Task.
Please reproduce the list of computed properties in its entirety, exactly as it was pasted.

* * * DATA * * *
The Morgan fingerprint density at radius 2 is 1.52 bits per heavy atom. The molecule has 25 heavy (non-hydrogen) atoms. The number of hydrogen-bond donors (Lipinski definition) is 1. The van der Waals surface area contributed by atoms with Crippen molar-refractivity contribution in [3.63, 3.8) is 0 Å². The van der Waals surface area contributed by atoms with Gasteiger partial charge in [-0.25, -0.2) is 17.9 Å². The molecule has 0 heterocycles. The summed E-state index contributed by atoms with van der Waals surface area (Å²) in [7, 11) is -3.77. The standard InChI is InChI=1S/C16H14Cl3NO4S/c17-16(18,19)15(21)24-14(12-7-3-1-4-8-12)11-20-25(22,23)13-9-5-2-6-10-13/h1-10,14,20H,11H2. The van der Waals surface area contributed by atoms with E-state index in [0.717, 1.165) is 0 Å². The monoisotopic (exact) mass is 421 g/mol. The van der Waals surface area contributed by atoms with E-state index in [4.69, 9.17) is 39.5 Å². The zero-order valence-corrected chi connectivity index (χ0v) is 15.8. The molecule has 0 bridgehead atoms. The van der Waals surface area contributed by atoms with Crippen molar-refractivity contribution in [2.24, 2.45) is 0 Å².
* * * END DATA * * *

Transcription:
The Morgan fingerprint density at radius 2 is 1.52 bits per heavy atom. The molecule has 25 heavy (non-hydrogen) atoms. The number of hydrogen-bond donors (Lipinski definition) is 1. The van der Waals surface area contributed by atoms with Crippen molar-refractivity contribution in [3.63, 3.8) is 0 Å². The van der Waals surface area contributed by atoms with Gasteiger partial charge in [-0.25, -0.2) is 17.9 Å². The molecule has 0 heterocycles. The summed E-state index contributed by atoms with van der Waals surface area (Å²) in [7, 11) is -3.77. The standard InChI is InChI=1S/C16H14Cl3NO4S/c17-16(18,19)15(21)24-14(12-7-3-1-4-8-12)11-20-25(22,23)13-9-5-2-6-10-13/h1-10,14,20H,11H2. The van der Waals surface area contributed by atoms with E-state index in [0.717, 1.165) is 0 Å². The monoisotopic (exact) mass is 421 g/mol. The van der Waals surface area contributed by atoms with E-state index in [4.69, 9.17) is 39.5 Å². The zero-order valence-corrected chi connectivity index (χ0v) is 15.8. The molecule has 0 bridgehead atoms. The van der Waals surface area contributed by atoms with Crippen molar-refractivity contribution in [2.24, 2.45) is 0 Å².